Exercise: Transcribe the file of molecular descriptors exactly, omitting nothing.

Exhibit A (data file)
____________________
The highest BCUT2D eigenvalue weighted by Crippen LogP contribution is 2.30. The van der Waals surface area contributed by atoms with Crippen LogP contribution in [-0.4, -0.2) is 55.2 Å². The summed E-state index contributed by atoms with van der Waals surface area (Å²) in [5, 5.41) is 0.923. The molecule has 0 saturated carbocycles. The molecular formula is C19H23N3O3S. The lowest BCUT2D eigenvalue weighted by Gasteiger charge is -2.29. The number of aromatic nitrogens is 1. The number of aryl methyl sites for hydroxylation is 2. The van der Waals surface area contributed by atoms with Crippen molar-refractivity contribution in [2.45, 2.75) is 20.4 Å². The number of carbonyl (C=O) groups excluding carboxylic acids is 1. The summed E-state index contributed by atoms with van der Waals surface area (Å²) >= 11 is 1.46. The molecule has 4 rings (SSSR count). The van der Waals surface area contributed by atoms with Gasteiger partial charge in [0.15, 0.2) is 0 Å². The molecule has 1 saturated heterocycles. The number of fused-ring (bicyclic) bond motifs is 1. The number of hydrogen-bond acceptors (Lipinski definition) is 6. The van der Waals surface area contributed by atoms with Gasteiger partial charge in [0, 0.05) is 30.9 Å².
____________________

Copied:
The highest BCUT2D eigenvalue weighted by Crippen LogP contribution is 2.30. The van der Waals surface area contributed by atoms with Crippen LogP contribution in [-0.4, -0.2) is 55.2 Å². The summed E-state index contributed by atoms with van der Waals surface area (Å²) in [5, 5.41) is 0.923. The molecule has 0 saturated carbocycles. The molecular formula is C19H23N3O3S. The lowest BCUT2D eigenvalue weighted by Gasteiger charge is -2.29. The number of aromatic nitrogens is 1. The number of aryl methyl sites for hydroxylation is 2. The van der Waals surface area contributed by atoms with Crippen molar-refractivity contribution in [2.45, 2.75) is 20.4 Å². The number of carbonyl (C=O) groups excluding carboxylic acids is 1. The summed E-state index contributed by atoms with van der Waals surface area (Å²) >= 11 is 1.46. The molecule has 4 rings (SSSR count). The van der Waals surface area contributed by atoms with Gasteiger partial charge in [0.15, 0.2) is 0 Å². The molecule has 1 saturated heterocycles. The number of fused-ring (bicyclic) bond motifs is 1. The number of hydrogen-bond acceptors (Lipinski definition) is 6. The van der Waals surface area contributed by atoms with Gasteiger partial charge in [0, 0.05) is 30.9 Å².